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Maximizing Your Diabetes Doctor Appointments

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As a diabetic woman, do you wish for better relationships with your doctors?

Living with diabetes is so integrated into my daily life. I want to have that important and personal relationship with my physicians.

It takes two in a relationship.

These are some thoughts I have about improving relationships with your physicians.

• Come to your appointment prepared.
I write a list of prescriptions that need refilling. I take my calendar, I think through any recent doctor appointments that I have had and make notes on issues I need to report to my endocrinologist. I record my last menstrual cycle dates or any notes about why I might be off-schedule.

• Write down questions.
I write down the pressing questions about managing some of my daily blood glucose levels. I also think about my past history and future concerns that I am not experiencing, but will be one day (menopause, osteoporosis, vision or circulations problems).

• Be prepared to admit shortcomings.
I know others fear the results of lab work and the ever-domineering scale. I am prepared to address my eating habits, my stress levels and my level of accountability in my diabetes daily management.

This is never easy for me. I find it makes my doctor know the real me. I find that if I can be open and honest about my faults, they sometimes help me to see my own value in what I am doing right.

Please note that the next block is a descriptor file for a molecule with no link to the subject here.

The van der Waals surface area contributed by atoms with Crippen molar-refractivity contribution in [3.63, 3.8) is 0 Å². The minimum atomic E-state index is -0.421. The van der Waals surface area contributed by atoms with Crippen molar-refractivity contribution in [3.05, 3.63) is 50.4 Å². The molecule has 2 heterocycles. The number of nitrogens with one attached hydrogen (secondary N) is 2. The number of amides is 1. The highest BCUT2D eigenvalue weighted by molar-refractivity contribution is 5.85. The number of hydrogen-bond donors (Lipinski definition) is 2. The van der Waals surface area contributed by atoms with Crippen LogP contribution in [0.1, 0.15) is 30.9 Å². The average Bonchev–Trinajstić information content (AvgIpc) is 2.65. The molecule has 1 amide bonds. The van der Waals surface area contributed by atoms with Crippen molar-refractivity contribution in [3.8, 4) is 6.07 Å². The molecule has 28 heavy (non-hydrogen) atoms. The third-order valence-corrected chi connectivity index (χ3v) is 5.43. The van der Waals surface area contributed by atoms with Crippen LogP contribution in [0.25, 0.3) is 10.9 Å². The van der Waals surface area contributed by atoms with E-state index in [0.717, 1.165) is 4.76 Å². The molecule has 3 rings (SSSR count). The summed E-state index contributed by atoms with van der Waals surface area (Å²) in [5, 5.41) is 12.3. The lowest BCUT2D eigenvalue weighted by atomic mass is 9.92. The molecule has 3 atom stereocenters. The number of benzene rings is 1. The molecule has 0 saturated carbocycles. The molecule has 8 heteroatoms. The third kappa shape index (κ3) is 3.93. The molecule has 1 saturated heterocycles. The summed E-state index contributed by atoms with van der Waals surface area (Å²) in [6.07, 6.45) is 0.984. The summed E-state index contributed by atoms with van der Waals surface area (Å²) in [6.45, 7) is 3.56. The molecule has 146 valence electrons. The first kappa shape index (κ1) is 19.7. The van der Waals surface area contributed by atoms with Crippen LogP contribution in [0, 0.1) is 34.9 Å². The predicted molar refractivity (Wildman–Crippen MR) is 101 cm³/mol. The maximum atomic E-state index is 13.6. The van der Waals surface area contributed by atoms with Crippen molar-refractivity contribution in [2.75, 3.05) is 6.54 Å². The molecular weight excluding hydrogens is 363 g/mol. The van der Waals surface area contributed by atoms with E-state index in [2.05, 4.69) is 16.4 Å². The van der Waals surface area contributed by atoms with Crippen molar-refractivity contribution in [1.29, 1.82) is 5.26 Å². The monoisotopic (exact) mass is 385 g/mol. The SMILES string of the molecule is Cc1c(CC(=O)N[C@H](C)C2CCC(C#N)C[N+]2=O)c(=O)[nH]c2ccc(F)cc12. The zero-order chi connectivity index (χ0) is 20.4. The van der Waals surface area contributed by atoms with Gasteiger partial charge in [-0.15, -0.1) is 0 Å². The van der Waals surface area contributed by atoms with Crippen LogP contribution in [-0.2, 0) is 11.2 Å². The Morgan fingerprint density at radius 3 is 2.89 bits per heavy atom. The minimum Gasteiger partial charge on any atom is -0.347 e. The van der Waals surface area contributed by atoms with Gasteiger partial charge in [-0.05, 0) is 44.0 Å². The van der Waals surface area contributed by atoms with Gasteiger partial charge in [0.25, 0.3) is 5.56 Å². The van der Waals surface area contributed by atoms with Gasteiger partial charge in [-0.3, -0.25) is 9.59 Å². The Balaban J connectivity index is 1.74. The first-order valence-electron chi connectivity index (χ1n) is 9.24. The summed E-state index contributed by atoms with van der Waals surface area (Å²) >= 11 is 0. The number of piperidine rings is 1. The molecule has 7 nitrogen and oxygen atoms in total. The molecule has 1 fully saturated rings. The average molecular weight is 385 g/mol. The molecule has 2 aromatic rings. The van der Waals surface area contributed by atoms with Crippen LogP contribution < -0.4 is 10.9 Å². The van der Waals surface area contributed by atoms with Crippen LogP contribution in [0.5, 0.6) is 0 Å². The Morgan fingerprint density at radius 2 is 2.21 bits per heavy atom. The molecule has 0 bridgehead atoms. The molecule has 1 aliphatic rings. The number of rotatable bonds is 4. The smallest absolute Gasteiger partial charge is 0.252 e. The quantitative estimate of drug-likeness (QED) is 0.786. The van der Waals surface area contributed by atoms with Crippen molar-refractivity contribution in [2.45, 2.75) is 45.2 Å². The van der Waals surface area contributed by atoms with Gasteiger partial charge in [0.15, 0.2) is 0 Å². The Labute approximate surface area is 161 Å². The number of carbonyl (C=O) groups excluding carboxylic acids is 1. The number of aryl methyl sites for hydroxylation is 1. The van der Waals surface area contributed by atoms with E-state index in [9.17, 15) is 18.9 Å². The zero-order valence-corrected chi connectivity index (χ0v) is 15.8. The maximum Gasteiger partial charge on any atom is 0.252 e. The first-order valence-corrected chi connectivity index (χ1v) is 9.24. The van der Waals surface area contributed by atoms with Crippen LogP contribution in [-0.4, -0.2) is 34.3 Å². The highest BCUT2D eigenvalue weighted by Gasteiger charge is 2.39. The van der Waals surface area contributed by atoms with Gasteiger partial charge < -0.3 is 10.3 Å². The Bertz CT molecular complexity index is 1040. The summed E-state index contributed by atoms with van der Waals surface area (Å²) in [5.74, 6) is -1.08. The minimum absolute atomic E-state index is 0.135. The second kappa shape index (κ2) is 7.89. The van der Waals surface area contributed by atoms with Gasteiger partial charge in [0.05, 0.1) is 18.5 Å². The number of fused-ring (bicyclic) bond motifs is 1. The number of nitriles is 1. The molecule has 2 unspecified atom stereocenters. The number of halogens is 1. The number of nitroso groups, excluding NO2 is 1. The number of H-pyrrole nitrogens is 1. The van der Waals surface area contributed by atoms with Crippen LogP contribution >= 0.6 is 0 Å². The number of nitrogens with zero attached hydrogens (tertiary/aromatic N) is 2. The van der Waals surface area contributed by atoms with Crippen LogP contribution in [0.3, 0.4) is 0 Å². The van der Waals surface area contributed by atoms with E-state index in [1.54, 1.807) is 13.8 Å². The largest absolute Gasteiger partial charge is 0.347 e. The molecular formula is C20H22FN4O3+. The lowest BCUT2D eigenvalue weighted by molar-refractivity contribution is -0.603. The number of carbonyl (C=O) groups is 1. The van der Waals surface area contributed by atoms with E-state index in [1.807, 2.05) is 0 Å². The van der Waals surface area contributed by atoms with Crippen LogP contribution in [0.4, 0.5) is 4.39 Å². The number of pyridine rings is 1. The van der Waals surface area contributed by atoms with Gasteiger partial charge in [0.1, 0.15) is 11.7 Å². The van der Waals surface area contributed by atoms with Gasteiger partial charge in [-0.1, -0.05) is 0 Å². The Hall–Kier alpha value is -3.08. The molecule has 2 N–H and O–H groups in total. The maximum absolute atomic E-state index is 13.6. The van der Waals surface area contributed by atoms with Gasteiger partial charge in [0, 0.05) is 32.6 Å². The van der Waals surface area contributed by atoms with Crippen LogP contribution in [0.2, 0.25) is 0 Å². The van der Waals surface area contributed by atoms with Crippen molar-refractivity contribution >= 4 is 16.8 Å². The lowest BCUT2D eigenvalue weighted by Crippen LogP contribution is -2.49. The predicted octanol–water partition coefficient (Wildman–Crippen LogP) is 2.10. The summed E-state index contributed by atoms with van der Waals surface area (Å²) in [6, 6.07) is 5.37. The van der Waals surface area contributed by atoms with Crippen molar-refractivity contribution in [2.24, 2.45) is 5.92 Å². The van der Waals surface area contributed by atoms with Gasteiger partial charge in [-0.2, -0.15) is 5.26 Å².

• Be prepared for results.
Only rarely do I have a surprising result come back. If my hemoglobin A1C test is reported higher than last time, I usually know it’s coming.

I used to protest and make excuses. Now I let my endocrinologist know if my life is presently more stressful for some reason, or why I might not be taking the responsibility that I should. More often than not, once I share, my doctor acknowledges it and helps me either regain some control or simply sympathizes with me.

• Ask your doctor what they would appreciate your bringing to the next appointment.

• Ask if they prefer emails and faxing over calling in questions to the nurse.

• If you or your child is working with an endocrinologist and there is not a good fit, find another.

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We value and respect our HERWriters' experiences, but everyone is different. Many of our writers are speaking from personal experience, and what's worked for them may not work for you. Their articles are not a substitute for medical advice, although we hope you can gain knowledge from their insight.



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